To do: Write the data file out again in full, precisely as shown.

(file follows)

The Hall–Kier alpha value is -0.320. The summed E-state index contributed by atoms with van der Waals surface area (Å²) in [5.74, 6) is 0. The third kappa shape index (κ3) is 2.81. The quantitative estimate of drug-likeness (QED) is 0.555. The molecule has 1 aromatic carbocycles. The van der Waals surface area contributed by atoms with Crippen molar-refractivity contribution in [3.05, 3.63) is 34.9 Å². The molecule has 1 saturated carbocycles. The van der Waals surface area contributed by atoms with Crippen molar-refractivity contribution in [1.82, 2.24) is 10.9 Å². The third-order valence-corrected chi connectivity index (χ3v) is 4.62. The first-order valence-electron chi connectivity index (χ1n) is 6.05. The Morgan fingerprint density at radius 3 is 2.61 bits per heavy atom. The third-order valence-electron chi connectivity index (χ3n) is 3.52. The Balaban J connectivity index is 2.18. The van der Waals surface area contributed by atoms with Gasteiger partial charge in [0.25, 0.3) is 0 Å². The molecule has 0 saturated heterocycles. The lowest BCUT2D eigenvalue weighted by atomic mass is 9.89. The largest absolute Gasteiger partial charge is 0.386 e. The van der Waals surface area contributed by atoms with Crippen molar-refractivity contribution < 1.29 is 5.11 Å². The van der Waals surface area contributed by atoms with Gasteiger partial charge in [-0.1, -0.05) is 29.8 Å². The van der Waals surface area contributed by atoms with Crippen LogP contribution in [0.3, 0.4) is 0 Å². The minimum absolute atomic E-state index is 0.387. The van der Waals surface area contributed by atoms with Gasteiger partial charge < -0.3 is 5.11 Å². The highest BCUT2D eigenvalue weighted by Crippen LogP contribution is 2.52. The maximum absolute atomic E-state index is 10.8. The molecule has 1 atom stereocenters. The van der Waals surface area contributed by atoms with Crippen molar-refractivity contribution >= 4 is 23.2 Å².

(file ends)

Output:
The Hall–Kier alpha value is -0.320. The summed E-state index contributed by atoms with van der Waals surface area (Å²) in [5.74, 6) is 0. The third kappa shape index (κ3) is 2.81. The quantitative estimate of drug-likeness (QED) is 0.555. The molecule has 1 aromatic carbocycles. The van der Waals surface area contributed by atoms with Crippen molar-refractivity contribution in [3.05, 3.63) is 34.9 Å². The molecule has 1 saturated carbocycles. The van der Waals surface area contributed by atoms with Crippen molar-refractivity contribution in [1.82, 2.24) is 10.9 Å². The third-order valence-corrected chi connectivity index (χ3v) is 4.62. The first-order valence-electron chi connectivity index (χ1n) is 6.05. The Morgan fingerprint density at radius 3 is 2.61 bits per heavy atom. The third-order valence-electron chi connectivity index (χ3n) is 3.52. The Balaban J connectivity index is 2.18. The van der Waals surface area contributed by atoms with Gasteiger partial charge in [0.25, 0.3) is 0 Å². The molecule has 0 saturated heterocycles. The lowest BCUT2D eigenvalue weighted by atomic mass is 9.89. The largest absolute Gasteiger partial charge is 0.386 e. The van der Waals surface area contributed by atoms with Crippen molar-refractivity contribution < 1.29 is 5.11 Å². The van der Waals surface area contributed by atoms with Gasteiger partial charge in [-0.1, -0.05) is 29.8 Å². The van der Waals surface area contributed by atoms with Crippen LogP contribution in [0.3, 0.4) is 0 Å². The minimum absolute atomic E-state index is 0.387. The van der Waals surface area contributed by atoms with Gasteiger partial charge < -0.3 is 5.11 Å². The highest BCUT2D eigenvalue weighted by Crippen LogP contribution is 2.52. The maximum absolute atomic E-state index is 10.8. The molecule has 1 atom stereocenters. The van der Waals surface area contributed by atoms with Crippen molar-refractivity contribution >= 4 is 23.2 Å².